I just found out that my 40-year high school reunion is this summer. Naturally, I knew the reunion was this year (2014 -1974 = 40 years). I just didn’t know the what, the when, and the where.
The “what” is a gathering of the Monte Vista High School Class of 1974. Hovering around 4,300 people for the past 20 years, Monte Vista is the most populous city in Rio Grande County in the San Luis Valley of southern Colorado.
But Monte Vista was much smaller in 1974. Rio Grande County itself had 20 percent fewer people. My high school graduating class was about 100 people, and we were one of the largest classes ever.
Based on attendance at previous reunions, I’m expecting about 25 of us to congregate in Monte (affectionately pronounced MAHN-ee) this summer. Some are far-flung, some have other commitments, and some just don’t care. Sadly, too, some are deceased … a disproportionate number, in our eyes. But I can’t wait to reconnect with those who do attend.
I’ve also learned that an all-70s gathering is planned, which means I can catch up with schoolmates who graduated before and after me — perhaps my senior prom date, my fellow cheer squad members, and classmates of my sister’s who are important to me because they are important to her.
The “when” was predictable, and I was delighted when my classmate Myrna, reunion organizer extraordinaire, messaged through Facebook that, once again, we’ll gather during Ski Hi Stampede (pronounced sky high) on the last weekend of July. Affectionately called just Stampede, the event is Colorado’s oldest pro rodeo, which also features concerts, dances, and an iconic multi-day parade.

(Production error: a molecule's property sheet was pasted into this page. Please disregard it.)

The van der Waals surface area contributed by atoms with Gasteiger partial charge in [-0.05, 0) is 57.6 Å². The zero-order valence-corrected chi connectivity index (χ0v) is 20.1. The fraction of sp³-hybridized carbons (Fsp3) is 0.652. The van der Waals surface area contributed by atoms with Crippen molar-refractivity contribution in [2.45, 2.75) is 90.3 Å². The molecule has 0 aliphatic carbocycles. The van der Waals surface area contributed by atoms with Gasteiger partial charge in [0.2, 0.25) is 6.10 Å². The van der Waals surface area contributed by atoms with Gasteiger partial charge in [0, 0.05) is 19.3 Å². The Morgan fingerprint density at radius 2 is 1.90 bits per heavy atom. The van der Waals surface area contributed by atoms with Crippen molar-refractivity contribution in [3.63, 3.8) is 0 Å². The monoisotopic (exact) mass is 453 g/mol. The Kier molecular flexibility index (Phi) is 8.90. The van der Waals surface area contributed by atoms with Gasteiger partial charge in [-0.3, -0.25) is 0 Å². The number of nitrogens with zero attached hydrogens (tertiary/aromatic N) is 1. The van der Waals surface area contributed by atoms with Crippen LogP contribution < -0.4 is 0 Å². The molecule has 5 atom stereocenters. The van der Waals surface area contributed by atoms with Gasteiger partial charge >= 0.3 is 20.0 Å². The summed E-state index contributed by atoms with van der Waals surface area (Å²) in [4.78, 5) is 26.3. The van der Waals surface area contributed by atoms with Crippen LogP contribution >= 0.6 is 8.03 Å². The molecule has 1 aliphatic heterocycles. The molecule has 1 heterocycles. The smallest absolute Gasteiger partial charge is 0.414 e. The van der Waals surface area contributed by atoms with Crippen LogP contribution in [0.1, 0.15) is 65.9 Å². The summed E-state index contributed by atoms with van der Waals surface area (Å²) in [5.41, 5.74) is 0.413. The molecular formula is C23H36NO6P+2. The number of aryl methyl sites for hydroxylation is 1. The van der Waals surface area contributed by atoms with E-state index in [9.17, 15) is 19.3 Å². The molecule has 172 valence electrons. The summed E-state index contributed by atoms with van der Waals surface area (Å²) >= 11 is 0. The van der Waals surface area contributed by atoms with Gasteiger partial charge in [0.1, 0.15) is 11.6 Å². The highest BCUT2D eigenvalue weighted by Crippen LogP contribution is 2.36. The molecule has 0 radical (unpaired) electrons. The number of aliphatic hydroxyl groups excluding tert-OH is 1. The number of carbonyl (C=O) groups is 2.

The carnival, though … ah, the carnival, so eagerly awaited that our parents would drive us up by a couple of times a day as they were setting up. Gritty cotton candy, stuffed animals, and screaming “Stam-peeeeede” from the top of the Ferris wheel with my dad when I was a child color my memories.
I’m not sure that I’ll partake of the carnival this year, but I might break out my boots for a little scootin’ at the dance.
It’s the “where” this year, however, that has me impatient with anticipation. The all-70s evening is Friday evening at the Elks. Need I say more?
And then our Class of 1974 40-Year High School Reunion Celebration officially convenes Saturday night at a restaurant that wasn’t there when we graduated, called Alibi’s.
Think about that … Alibi’s. Is there a more perfect name for just such a congregating of late-50-somethings returning to the scene of the crime (metaphorically speaking, of course)?
An alibi is a defense based on the premise that a defendant is truly innocent. After 40 years, I’m eager to return to a form of innocence I found only in such years as those of high school. A form of innocence that looked ahead with promise and enthusiasm. An innocence that believed anything is possible.
That’s not to say that I don’t feel this way today. Often, I do. But when I mingle with the people who were so much a part of me in 1974, I’ll recapture some of that bright flame of promise and enthusiasm and bring it back with me to my 2014 life.
And that’s my alibi.